Storytelling: A Ritual of Change

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      I have been focusing a lot on storytelling, and how this idea of stories- and how we, as humans, communicate through our diverse languages our history and our imaginings, has been very prevalent in my life. Not only am I being asked to think about these ideas, but I’ve also been asked a few times very recently to share stories of my own. 

       As a human species, it seems to me that we have an instinct or desire to communicate beyond the normal scope of a creature communicating with others of its own kind to ensure survival. In one of my courses, we were debating whether there was a psychological need to establish the sort of symbolic language necessary for story-telling as well as the development of civilization. Is this enforced upon us by society? Or do we, innately, have a desire to develop that sort of abstract means of communicating? Is it there something inherently spiritual and instinctual in the practice of storytelling and communicating with others? I would say it seems so, though others in my class seemed to have a more cynical view. 

     Whatever the cause of it, there is undoubtedly something about this ability that makes us human. No other species – so far as we are aware, anyway – has this same drive to preserve their history and create fantasy stories through which to interpret the world and grapple with our pasts and present issues.

     In another course, we discussed the importance of storytelling- beyond the simple statement of it being almost human nature- as well as the source of stories and the process of creating them. Today, there are millions of books in print- and millions more that exist only in rare, treasured copies- that contain enumerable written works. It seems to me, that with print being available- as well as infinitely more internet and digital sources- that value is attributed much more often to the written (or typed) word. That it can be read and read again by different people who don’t even need to be in the same vicinity of each other is, no doubt, useful.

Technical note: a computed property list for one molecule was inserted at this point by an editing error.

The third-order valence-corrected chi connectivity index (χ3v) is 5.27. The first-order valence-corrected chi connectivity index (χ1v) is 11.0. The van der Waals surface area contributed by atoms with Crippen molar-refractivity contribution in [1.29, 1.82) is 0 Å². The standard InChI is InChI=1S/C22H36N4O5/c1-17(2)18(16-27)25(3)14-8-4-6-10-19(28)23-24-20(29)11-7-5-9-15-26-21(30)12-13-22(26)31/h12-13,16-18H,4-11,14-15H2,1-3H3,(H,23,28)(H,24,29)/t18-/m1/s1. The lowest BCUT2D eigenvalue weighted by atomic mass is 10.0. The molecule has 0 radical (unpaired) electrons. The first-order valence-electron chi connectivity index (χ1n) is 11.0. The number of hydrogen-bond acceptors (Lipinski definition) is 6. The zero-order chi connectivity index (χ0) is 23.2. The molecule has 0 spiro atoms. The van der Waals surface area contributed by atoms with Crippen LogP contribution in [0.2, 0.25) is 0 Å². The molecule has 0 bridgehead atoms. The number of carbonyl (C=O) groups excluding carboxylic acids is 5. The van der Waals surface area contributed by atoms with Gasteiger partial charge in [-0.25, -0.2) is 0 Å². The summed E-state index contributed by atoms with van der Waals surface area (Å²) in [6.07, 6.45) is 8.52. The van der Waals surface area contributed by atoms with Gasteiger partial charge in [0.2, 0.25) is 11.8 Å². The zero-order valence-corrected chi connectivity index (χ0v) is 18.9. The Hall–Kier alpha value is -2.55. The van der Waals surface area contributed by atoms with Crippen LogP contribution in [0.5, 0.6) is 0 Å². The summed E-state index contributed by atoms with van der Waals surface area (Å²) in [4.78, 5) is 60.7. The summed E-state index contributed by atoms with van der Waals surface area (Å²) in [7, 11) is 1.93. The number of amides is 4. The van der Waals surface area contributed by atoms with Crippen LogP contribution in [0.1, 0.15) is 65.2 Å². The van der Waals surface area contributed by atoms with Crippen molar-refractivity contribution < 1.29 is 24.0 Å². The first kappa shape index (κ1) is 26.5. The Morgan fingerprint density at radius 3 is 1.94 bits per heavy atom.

I think, however, there is something of a denial in focusing so much on this supposed permanence (surely such works that are physical and thought “permanent” can be destroyed). As was mentioned by Phillip Carr-Gomm in the short documentary piece, Fable: The Lost Art of the Spoken Word, we tend to sort of deny that life- and anything in it- is sort of ephemeral and fleeting. 

     Storytelling, by its very nature, is just as ephemeral as anything else in life. Words once spoken can very rarely be recited again word-for-word (without proper practice and memorization). An experience of hearing a story can never be replicated even if all the conditions are met once again. It will never be exactly the same story and experience as it was in that moment. In embracing that- in embracing the fact that life is fleeting and should be lived openly as such- I think there’s a great deal of peace that can be found in that art. It connects us to that which was, but is always continuously changing with each new telling, and each new storyteller adding their own slightly different spin on it.

    In stories, I think, there is a great deal of truth to be found. Classmates have suggested that stories teach moral lessons and societal values. Undoubtedly, I think this is true. But, I feel, at least in the instances that I can recall having heard and/or shared stories that there is something else at work. Within these stories, there are often a sort of universal truth to be found. Kristoffer Hughes, I believe, mentioned in From the Cauldron Born that, especially in Celtic folk tales, that there is meant to be a transformative process which the character, the audience, and perhaps even the storyteller themself goes through in the telling. What that transformative process might be could be very different depending on the individual- a story might even touch you in a different way each time you hear it. The tale of Taliesin is certainly that way for me.

     For me, I suppose, storytelling is quite similar to ritual. I expect, in a great story, for there to be something that stirs in me a sense of change- no matter how small or seemingly insignificant. It needs to make me think about something long after the hearing or reading of it. Even more so, I expect to find in it a connection to something- another person, the land, the divine, etc. that reminds me to come out of my tech-swamped cloud and really live in the world.

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By Brenna Adaira 

 

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